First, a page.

Now you may ask:

How to Convert Midi to MP3 in Python?

Converting MIDI to MP3 in Python involves two steps.

  • First, you convert the MIDI file into a WAV file.
  • Second, you convert the WAV file into an MP3 file.

Step 1: MIDI to WAV

This step is accomplished using a soundfont and a library like fluidsynth, which can actually play the MIDI file and save the audio output. FluidSynth is a software synthesizer for generating music, and it works well for MIDI to WAV conversions.

Here’s an example of how to use it in Python:

import fluidsynth

fs = fluidsynth.Synth()

# You can find soundfonts online for free, like the one from MuseScore.
# Here's the link: https://musescore.org/en/handbook/3/soundfonts-and-sfz-files#gm
fs.start(driver="alsa") 
sfid = fs.sfload("/path/to/your/soundfont.sf2")
fs.program_select(0, sfid, 0, 0)

# Your MIDI file goes here.
fs.midi_to_audio('/path/to/your/file.mid', '/path/to/output.wav')

fs.delete()

Step 2: WAV to MP3

To convert the WAV file into MP3, you can use a library like pydub, which is a simple and easy-to-use library that can do this conversion. It uses ffmpeg under the hood, so you need to have it installed on your system.

Here’s how to do it:

from pydub import AudioSegment

song = AudioSegment.from_wav("/path/to/output.wav")
song.export("/path/to/output.mp3", format="mp3")

Please note that both fluidsynth and pydub need to be installed via pip:

pip install fluidsynth pydub

Also note that this operation can be quite CPU-intensive, especially for longer MIDI files. It may take a while for the operation to complete, and the final MP3 file can be quite large. Be sure that your machine has the necessary resources to handle this operation before you begin.

And finally, remember to replace "/path/to/your/soundfont.sf2", "/path/to/your/file.mid", and "/path/to/output.mp3" with your actual file paths.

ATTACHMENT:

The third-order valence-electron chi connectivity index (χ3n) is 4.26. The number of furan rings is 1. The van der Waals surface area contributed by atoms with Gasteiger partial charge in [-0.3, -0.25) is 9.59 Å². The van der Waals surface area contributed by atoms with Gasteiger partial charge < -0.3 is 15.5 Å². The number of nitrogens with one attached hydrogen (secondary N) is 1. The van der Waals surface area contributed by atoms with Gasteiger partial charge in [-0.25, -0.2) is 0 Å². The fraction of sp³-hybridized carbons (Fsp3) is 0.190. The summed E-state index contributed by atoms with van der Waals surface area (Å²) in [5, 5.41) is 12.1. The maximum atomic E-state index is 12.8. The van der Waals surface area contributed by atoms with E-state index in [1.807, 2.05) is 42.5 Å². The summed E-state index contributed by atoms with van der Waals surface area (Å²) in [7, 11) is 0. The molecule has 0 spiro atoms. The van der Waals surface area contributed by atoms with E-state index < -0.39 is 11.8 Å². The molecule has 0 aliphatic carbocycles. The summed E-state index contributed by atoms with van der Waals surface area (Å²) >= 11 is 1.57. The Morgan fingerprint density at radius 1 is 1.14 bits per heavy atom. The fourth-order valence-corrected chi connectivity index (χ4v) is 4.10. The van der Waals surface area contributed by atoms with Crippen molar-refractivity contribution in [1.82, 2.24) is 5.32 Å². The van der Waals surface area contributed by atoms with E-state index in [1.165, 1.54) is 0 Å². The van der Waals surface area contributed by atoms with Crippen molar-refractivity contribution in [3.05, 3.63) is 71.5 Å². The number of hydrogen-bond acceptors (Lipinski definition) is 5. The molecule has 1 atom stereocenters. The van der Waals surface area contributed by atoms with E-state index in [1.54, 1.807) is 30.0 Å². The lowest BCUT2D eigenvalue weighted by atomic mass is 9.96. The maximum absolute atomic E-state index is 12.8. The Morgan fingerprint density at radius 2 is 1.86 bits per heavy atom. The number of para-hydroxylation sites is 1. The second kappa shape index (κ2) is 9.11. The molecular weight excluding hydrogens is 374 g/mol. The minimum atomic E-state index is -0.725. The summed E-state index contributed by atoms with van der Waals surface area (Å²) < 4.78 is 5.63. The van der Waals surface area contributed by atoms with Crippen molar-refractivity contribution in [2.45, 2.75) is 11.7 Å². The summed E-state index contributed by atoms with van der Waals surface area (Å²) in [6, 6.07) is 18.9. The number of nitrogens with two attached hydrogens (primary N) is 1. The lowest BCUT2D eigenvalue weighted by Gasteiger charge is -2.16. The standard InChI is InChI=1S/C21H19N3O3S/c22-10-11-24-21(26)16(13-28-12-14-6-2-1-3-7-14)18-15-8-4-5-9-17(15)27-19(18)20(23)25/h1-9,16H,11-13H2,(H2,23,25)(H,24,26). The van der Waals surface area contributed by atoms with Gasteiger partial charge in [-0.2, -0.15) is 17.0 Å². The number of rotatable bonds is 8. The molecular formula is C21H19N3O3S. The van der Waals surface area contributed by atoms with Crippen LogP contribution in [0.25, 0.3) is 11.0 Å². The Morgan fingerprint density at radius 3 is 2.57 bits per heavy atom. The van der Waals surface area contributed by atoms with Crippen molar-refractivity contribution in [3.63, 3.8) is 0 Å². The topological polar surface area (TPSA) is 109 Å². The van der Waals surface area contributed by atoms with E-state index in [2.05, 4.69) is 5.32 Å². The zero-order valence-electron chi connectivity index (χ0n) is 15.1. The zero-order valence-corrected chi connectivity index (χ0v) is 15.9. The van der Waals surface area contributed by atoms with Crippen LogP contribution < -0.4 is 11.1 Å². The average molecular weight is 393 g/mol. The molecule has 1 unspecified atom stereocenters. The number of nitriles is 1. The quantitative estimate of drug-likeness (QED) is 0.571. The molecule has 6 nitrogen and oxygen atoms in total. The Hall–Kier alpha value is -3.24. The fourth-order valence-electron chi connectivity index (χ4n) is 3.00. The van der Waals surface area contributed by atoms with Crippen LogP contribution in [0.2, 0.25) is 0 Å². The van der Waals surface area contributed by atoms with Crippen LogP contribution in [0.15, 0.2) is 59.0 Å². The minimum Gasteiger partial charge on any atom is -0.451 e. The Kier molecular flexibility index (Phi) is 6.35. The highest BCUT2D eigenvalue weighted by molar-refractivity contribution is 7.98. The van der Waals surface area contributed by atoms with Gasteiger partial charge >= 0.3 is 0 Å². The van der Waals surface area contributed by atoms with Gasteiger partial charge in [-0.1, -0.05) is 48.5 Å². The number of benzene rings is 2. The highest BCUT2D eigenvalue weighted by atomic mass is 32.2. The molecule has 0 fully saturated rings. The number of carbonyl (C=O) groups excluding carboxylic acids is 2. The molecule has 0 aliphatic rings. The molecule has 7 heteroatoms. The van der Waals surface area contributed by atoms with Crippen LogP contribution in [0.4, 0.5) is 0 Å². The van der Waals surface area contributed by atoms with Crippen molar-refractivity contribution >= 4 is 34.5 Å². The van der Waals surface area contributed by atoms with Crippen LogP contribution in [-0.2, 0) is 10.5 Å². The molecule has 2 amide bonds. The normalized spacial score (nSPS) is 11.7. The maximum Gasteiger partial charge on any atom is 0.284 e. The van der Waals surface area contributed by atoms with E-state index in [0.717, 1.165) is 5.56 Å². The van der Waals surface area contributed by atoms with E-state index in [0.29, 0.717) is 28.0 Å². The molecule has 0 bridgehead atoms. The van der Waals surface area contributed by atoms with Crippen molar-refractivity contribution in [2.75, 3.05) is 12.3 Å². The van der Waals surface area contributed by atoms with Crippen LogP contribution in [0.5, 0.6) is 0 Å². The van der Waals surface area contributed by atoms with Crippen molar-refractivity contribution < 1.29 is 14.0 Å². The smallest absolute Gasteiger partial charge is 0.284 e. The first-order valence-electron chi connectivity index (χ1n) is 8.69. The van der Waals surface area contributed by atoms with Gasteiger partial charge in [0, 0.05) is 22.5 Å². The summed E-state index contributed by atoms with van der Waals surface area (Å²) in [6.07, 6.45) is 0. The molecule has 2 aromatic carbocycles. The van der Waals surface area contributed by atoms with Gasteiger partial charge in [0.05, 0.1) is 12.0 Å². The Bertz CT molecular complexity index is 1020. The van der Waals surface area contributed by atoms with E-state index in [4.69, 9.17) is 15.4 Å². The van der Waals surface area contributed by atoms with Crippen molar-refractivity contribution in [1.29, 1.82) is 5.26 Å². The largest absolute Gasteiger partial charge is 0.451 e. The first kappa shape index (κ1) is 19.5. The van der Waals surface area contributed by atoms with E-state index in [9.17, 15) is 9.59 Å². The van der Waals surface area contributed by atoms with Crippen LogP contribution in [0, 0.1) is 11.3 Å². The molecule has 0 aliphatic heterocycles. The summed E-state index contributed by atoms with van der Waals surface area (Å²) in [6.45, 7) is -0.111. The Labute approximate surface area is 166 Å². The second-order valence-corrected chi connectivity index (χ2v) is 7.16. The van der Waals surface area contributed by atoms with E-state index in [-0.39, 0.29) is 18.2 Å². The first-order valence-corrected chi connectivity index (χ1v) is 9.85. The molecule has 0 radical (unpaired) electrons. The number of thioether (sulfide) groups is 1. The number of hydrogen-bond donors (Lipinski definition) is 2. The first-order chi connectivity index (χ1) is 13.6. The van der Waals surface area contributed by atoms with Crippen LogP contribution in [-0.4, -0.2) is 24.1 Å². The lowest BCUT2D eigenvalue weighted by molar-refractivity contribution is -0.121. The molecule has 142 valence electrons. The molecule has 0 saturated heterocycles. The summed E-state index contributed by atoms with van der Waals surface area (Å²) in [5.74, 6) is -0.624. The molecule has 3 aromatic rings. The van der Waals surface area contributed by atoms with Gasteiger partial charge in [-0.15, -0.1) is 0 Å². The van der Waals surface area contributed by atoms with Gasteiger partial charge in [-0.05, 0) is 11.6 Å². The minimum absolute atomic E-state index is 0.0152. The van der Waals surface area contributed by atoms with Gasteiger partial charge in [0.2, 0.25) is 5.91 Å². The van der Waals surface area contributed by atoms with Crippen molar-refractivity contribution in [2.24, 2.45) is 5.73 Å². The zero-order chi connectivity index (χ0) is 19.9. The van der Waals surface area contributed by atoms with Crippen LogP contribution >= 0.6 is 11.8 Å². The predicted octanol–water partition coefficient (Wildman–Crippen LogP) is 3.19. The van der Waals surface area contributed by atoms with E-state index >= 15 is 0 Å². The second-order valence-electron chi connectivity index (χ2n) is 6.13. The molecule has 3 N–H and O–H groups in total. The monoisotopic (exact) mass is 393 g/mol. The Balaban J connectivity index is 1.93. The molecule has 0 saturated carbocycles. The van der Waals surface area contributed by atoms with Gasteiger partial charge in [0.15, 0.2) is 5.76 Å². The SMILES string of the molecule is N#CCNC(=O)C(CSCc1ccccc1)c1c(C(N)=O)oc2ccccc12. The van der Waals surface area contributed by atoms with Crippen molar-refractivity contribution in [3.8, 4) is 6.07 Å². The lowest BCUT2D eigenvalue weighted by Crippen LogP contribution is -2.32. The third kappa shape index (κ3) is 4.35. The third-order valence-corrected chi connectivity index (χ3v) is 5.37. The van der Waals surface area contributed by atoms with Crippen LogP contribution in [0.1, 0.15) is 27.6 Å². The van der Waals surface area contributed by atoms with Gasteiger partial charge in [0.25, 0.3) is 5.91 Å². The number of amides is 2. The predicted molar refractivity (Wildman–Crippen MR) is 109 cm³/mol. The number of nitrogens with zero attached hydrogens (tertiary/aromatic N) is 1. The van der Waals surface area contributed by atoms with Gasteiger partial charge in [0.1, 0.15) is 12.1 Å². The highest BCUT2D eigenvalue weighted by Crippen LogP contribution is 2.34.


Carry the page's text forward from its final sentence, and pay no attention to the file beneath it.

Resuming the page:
A related problem you may have is creating a sequencer using the mido library:

Python Mido Sequencer

A sequencer is a device or application that can record, edit, or play back music, by handling note and performance information in several forms, primarily MIDI data.

In Python, you can create a simple sequencer using Mido, by creating sequences of note_on and note_off messages with the desired notes, velocities and times.

Here is a simple example of a sequencer:

import mido
from mido import MidiFile, MidiTrack, Message
import time

# Define a sequence: (note, velocity, delay)
sequence = [
    (60, 64, 0.5),  # Note C4
    (62, 64, 0.5),  # Note D4
    (64, 64, 0.5),  # Note E4
    (65, 64, 0.5),  # Note F4
    (67, 64, 0.5),  # Note G4
    (69, 64, 0.5),  # Note A4
    (71, 64, 0.5),  # Note B4
    (72, 64, 0.5),  # Note C5
]

# Create a MIDI file and track
mid = MidiFile()
track = MidiTrack()
mid.tracks.append(track)

# Play the sequence
for note, velocity, delay in sequence:
    # Note on
    track.append(Message('note_on', note=note, velocity=velocity, time=0))
    time.sleep(delay)  # Delay before note_off
    # Note off
    track.append(Message('note_off', note=note, velocity=velocity, time=0))

# Save the MIDI file
mid.save('sequence.mid')

This script plays a sequence of notes (C4 to C5) with a delay of 0.5 seconds between each note. The resulting sequence is then saved to a MIDI file (sequence.mid) which can be played in any software that supports MIDI playback.